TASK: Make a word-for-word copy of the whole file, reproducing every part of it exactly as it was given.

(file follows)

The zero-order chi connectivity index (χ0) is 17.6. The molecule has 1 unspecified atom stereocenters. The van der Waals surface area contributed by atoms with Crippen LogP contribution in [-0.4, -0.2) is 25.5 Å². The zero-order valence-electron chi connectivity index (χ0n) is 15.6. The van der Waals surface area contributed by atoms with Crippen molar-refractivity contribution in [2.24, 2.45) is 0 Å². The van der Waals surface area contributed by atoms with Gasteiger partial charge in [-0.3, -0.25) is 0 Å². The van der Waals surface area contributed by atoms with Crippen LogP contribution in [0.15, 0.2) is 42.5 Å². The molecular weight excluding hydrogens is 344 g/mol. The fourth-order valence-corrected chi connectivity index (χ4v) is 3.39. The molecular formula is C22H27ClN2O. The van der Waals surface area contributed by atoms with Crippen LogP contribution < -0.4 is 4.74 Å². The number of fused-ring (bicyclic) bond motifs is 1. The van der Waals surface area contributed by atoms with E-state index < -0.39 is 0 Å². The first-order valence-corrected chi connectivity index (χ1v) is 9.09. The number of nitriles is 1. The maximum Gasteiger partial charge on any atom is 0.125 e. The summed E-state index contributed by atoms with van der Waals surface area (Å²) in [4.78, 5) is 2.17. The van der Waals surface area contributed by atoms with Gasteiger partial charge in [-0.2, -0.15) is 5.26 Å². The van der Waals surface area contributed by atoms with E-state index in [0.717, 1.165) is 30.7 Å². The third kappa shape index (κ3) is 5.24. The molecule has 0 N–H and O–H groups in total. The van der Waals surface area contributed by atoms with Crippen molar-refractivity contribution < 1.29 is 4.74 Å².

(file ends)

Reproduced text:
The zero-order chi connectivity index (χ0) is 17.6. The molecule has 1 unspecified atom stereocenters. The van der Waals surface area contributed by atoms with Crippen LogP contribution in [-0.4, -0.2) is 25.5 Å². The zero-order valence-electron chi connectivity index (χ0n) is 15.6. The van der Waals surface area contributed by atoms with Crippen molar-refractivity contribution in [2.24, 2.45) is 0 Å². The van der Waals surface area contributed by atoms with Gasteiger partial charge in [-0.3, -0.25) is 0 Å². The van der Waals surface area contributed by atoms with Crippen LogP contribution in [0.15, 0.2) is 42.5 Å². The molecular weight excluding hydrogens is 344 g/mol. The fourth-order valence-corrected chi connectivity index (χ4v) is 3.39. The molecular formula is C22H27ClN2O. The van der Waals surface area contributed by atoms with Crippen LogP contribution < -0.4 is 4.74 Å². The number of fused-ring (bicyclic) bond motifs is 1. The van der Waals surface area contributed by atoms with E-state index < -0.39 is 0 Å². The first-order valence-corrected chi connectivity index (χ1v) is 9.09. The number of nitriles is 1. The maximum Gasteiger partial charge on any atom is 0.125 e. The summed E-state index contributed by atoms with van der Waals surface area (Å²) in [4.78, 5) is 2.17. The van der Waals surface area contributed by atoms with Gasteiger partial charge in [-0.2, -0.15) is 5.26 Å². The van der Waals surface area contributed by atoms with E-state index in [0.717, 1.165) is 30.7 Å². The third kappa shape index (κ3) is 5.24. The molecule has 0 N–H and O–H groups in total. The van der Waals surface area contributed by atoms with Crippen molar-refractivity contribution < 1.29 is 4.74 Å².